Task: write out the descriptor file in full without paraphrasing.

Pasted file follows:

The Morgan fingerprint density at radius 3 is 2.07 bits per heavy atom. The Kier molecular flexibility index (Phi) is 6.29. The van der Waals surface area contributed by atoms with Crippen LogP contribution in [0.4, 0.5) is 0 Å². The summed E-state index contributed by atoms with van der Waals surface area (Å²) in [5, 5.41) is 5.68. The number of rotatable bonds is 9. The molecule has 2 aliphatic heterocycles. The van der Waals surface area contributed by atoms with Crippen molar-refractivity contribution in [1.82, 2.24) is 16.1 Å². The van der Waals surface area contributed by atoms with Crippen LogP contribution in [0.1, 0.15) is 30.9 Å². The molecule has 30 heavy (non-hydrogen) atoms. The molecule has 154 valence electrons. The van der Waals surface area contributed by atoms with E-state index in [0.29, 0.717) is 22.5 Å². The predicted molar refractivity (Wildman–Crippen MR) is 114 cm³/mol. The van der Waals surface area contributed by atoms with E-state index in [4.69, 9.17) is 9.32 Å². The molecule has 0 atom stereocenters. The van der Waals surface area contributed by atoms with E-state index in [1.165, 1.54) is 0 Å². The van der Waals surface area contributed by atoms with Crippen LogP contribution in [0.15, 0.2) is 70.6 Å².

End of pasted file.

The Morgan fingerprint density at radius 3 is 2.07 bits per heavy atom. The Kier molecular flexibility index (Phi) is 6.29. The van der Waals surface area contributed by atoms with Crippen LogP contribution in [0.4, 0.5) is 0 Å². The summed E-state index contributed by atoms with van der Waals surface area (Å²) in [5, 5.41) is 5.68. The number of rotatable bonds is 9. The molecule has 2 aliphatic heterocycles. The van der Waals surface area contributed by atoms with Crippen molar-refractivity contribution in [1.82, 2.24) is 16.1 Å². The van der Waals surface area contributed by atoms with Crippen LogP contribution in [0.1, 0.15) is 30.9 Å². The molecule has 30 heavy (non-hydrogen) atoms. The molecule has 154 valence electrons. The van der Waals surface area contributed by atoms with E-state index in [0.29, 0.717) is 22.5 Å². The predicted molar refractivity (Wildman–Crippen MR) is 114 cm³/mol. The van der Waals surface area contributed by atoms with E-state index in [4.69, 9.17) is 9.32 Å². The molecule has 0 atom stereocenters. The van der Waals surface area contributed by atoms with E-state index in [1.165, 1.54) is 0 Å². The van der Waals surface area contributed by atoms with Crippen LogP contribution in [0.15, 0.2) is 70.6 Å².